The nasty battle between two incumbent Congressmen -- Howard Berman and Brad Sherman -- over one new San Fernando Valley seat is good fun, certainly for political spectactor.
But will it much matter?
After all, whoever wins, the district is likely to be by similar politicians, as many journalists have observed: by a Jewish Democrat who voted for the war in Iraq.
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But the race is also a very interesting test of a major political reform that's been touted as a balm for what ails California: the top-two (don't call it "open") primary.
This election -- and other California elections this year -- will work like this: the top two finishers in the primary, regardless of party, will advance to the general election.
So the question is: will the Berman-Sherman war exist just in the primary?
If these two are the top two finishers, they'll both advance to the general election and repeat the battle all over again.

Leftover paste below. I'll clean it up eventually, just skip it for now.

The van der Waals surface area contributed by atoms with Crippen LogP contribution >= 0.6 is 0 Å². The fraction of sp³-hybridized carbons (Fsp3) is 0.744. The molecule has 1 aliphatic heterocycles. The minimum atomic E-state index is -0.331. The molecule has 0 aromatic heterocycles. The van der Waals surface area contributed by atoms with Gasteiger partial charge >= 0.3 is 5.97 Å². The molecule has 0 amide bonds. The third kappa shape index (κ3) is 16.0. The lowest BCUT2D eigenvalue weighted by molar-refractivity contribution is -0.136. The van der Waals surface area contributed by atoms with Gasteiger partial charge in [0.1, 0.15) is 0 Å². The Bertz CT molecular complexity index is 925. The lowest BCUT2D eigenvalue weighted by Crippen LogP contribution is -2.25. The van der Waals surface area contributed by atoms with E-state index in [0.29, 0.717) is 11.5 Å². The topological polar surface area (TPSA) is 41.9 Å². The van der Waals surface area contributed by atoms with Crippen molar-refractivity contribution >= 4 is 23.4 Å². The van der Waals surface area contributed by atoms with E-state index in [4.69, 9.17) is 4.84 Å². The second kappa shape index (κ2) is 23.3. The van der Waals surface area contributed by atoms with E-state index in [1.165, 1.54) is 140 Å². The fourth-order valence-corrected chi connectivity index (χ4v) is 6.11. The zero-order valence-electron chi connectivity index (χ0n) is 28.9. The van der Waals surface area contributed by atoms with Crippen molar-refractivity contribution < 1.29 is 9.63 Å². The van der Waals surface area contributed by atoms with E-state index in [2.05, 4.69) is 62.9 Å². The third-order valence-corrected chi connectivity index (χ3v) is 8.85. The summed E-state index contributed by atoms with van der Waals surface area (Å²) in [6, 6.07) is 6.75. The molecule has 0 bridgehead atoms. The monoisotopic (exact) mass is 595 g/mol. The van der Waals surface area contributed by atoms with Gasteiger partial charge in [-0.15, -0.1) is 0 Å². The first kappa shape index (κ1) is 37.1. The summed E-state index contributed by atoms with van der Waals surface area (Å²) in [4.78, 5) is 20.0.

The other possibility is that only one of the two will advance. With the two splitting the votes of Democrats and independent Democrats, a Republican candidate could advance as well.
Advocates of top two primary like the idea of both Democrats advancing.
They argue that this will make the winner more inclined to compromise and moderate views -- because in the general election, Berman and Sherman would have to compete for the votes of independents and Republicans.
The trouble with top two primary is that very few elections in California will produce two general election candidates of the same party. Even districts dominated by one party usually have enough voters of the other party to send someone into the top two.
My best guess is that this is what will happen in this district -- and that Berman-Sherman will go one round.
Either way, the Berman-Sherman race shows the limits of this top-two primary reform. If the general election pits a Republican against the Berman-Sherman winner, it will be a big victory for the Democrat --rendering the reform meaningless.
If both Berman-Sherman advance, we'll get two rounds of this nasty fight, between two politicians who aren't all that different.